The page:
Jason Brown may be disappointed in his fourth-place finish here, but it cannot have come as a big surprise: the 2015 U.S. champion has said that since moving to Toronto this spring to train under Orser and Wilson, he has been re-learning his jump technique. He called the move “a four-year project.”

“I cannot speak more highly of Brian, Tracy, Lee (Barkell) and Karen (Preston), the whole team at Cricket Club,” Brown, 23, said. “They have been really been patient with me and worked with me methodically. … We’re starting from the ground up. Each day I’m learning something new, each day they are helping me work through something, whether that me a mental thing, physically getting a jump,  or the pacing of a program.”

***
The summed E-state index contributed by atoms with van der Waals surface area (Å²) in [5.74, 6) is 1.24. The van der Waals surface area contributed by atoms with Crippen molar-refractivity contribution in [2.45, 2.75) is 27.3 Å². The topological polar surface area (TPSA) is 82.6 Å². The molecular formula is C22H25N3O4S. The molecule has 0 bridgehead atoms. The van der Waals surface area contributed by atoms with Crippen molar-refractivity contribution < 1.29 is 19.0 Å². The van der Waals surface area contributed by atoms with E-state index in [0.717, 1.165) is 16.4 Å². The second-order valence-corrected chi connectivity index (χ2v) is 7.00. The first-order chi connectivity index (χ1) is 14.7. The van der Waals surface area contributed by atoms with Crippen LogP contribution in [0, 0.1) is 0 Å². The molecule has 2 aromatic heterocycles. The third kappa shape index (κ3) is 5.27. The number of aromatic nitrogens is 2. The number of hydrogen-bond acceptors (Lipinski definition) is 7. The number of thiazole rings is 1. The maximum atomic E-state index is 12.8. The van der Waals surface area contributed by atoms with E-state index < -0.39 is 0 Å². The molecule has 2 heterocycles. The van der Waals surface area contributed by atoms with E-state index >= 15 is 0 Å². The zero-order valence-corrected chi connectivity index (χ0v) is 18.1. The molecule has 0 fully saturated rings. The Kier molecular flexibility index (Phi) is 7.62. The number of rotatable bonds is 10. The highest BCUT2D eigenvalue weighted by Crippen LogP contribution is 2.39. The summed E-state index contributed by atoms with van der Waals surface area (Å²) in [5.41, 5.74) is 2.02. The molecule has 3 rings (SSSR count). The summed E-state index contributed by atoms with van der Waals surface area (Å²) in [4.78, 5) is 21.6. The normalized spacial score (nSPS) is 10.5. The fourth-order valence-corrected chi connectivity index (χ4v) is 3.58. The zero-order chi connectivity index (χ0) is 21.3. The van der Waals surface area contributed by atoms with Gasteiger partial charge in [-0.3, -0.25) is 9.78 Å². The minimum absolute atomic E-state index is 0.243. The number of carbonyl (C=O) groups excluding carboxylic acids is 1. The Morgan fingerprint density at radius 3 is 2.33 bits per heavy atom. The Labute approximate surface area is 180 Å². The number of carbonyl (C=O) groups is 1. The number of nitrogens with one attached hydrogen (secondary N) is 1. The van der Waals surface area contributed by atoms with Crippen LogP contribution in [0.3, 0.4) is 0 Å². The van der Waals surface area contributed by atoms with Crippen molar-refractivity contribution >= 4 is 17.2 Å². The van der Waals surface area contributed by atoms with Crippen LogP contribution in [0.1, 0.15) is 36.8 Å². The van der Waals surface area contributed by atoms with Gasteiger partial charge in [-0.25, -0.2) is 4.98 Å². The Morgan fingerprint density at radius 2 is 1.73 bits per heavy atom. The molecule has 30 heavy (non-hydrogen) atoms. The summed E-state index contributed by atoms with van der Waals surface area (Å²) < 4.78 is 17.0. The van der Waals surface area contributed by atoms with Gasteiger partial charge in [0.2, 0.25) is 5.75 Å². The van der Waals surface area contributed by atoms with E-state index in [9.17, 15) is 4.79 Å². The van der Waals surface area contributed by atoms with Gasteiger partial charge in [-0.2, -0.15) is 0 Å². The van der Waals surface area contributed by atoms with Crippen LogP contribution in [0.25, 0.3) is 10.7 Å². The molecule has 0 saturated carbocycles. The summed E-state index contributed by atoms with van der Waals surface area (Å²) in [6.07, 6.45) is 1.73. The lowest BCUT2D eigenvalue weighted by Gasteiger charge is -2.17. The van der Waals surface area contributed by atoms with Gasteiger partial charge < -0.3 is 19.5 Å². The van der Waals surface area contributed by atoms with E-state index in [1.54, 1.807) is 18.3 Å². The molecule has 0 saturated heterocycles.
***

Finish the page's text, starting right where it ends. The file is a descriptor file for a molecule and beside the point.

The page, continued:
The debut of Brown’s free to a medley of Simon & Garfunkel’s “Old Friends” and “Hazy Days of Winter” was bittersweet: his blades sung during spins, step sequences and transitions, but the jumps weren’t there. An opening quad salchow was doubled; a triple axel, popped into a single. He earned 144.33 points to place fifth in the free and fourth overall with 233.23.

Wilson, though, said they are just getting started.

“Let’s face it, he is a brilliant skater and he’s gotten close to the top of the world,” Wilson said of Brown, who was fourth in the world in 2015. “It’s a fine line trying to find room for improvement, and so that’s what we are trying to do. We are throwing a lot at him. We’re going to pull back a little.”

“What he brings, though, cannot be ignored,” she added. “My husband can be in the rink and know nothing about skating, and be mesmerized by what Jason does. He could teach clinics for every step sequence and position details. He is integral to what the sport needs.”